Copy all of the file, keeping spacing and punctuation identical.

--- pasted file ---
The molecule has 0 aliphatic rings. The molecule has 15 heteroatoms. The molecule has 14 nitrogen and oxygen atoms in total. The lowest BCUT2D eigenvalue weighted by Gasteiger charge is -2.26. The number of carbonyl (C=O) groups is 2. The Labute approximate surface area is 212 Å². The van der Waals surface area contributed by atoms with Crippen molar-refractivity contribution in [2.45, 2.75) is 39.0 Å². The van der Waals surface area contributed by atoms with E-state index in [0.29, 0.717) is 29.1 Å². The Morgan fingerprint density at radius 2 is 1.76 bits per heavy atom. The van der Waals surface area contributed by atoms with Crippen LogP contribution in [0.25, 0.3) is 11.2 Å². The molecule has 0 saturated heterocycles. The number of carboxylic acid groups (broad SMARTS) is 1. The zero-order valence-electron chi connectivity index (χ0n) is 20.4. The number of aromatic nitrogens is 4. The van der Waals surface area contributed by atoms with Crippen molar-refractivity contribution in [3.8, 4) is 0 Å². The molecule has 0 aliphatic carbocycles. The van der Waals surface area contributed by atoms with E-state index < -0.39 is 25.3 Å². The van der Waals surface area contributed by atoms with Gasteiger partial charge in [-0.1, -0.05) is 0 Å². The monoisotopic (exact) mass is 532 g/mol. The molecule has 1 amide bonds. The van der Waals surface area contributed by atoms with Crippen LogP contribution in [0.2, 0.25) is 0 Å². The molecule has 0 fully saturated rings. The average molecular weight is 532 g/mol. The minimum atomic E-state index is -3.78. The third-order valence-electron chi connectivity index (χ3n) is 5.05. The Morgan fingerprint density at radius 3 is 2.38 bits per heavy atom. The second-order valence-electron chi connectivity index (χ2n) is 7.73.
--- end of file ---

The molecule has 0 aliphatic rings. The molecule has 15 heteroatoms. The molecule has 14 nitrogen and oxygen atoms in total. The lowest BCUT2D eigenvalue weighted by Gasteiger charge is -2.26. The number of carbonyl (C=O) groups is 2. The Labute approximate surface area is 212 Å². The van der Waals surface area contributed by atoms with Crippen molar-refractivity contribution in [2.45, 2.75) is 39.0 Å². The van der Waals surface area contributed by atoms with E-state index in [0.29, 0.717) is 29.1 Å². The Morgan fingerprint density at radius 2 is 1.76 bits per heavy atom. The van der Waals surface area contributed by atoms with Crippen LogP contribution in [0.25, 0.3) is 11.2 Å². The molecule has 0 saturated heterocycles. The number of carboxylic acid groups (broad SMARTS) is 1. The zero-order valence-electron chi connectivity index (χ0n) is 20.4. The number of aromatic nitrogens is 4. The van der Waals surface area contributed by atoms with Crippen molar-refractivity contribution in [3.8, 4) is 0 Å². The molecule has 0 aliphatic carbocycles. The van der Waals surface area contributed by atoms with E-state index < -0.39 is 25.3 Å². The van der Waals surface area contributed by atoms with Gasteiger partial charge in [-0.1, -0.05) is 0 Å². The monoisotopic (exact) mass is 532 g/mol. The molecule has 1 amide bonds. The van der Waals surface area contributed by atoms with Crippen LogP contribution in [0.2, 0.25) is 0 Å². The molecule has 0 fully saturated rings. The average molecular weight is 532 g/mol. The minimum atomic E-state index is -3.78. The third-order valence-electron chi connectivity index (χ3n) is 5.05. The Morgan fingerprint density at radius 3 is 2.38 bits per heavy atom. The second-order valence-electron chi connectivity index (χ2n) is 7.73.